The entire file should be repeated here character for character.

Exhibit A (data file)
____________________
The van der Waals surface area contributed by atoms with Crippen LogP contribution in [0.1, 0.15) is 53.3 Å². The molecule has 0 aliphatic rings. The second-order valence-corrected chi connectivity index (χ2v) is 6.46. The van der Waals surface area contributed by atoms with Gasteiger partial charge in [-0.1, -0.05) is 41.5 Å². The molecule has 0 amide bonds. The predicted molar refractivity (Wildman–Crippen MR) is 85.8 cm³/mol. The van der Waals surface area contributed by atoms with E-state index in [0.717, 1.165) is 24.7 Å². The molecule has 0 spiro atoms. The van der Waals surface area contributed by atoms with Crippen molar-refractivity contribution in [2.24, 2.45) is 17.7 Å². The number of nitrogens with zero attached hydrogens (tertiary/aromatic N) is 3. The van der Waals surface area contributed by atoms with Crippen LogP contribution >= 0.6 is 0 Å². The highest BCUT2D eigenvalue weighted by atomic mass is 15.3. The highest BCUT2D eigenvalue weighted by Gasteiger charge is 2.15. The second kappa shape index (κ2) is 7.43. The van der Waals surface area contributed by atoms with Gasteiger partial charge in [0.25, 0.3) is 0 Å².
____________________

The van der Waals surface area contributed by atoms with Crippen LogP contribution in [0.1, 0.15) is 53.3 Å². The molecule has 0 aliphatic rings. The second-order valence-corrected chi connectivity index (χ2v) is 6.46. The van der Waals surface area contributed by atoms with Gasteiger partial charge in [-0.1, -0.05) is 41.5 Å². The molecule has 0 amide bonds. The predicted molar refractivity (Wildman–Crippen MR) is 85.8 cm³/mol. The van der Waals surface area contributed by atoms with E-state index in [0.717, 1.165) is 24.7 Å². The molecule has 0 spiro atoms. The van der Waals surface area contributed by atoms with Crippen molar-refractivity contribution in [2.24, 2.45) is 17.7 Å². The number of nitrogens with zero attached hydrogens (tertiary/aromatic N) is 3. The van der Waals surface area contributed by atoms with Crippen LogP contribution >= 0.6 is 0 Å². The highest BCUT2D eigenvalue weighted by atomic mass is 15.3. The highest BCUT2D eigenvalue weighted by Gasteiger charge is 2.15. The second kappa shape index (κ2) is 7.43. The van der Waals surface area contributed by atoms with Gasteiger partial charge in [0.25, 0.3) is 0 Å².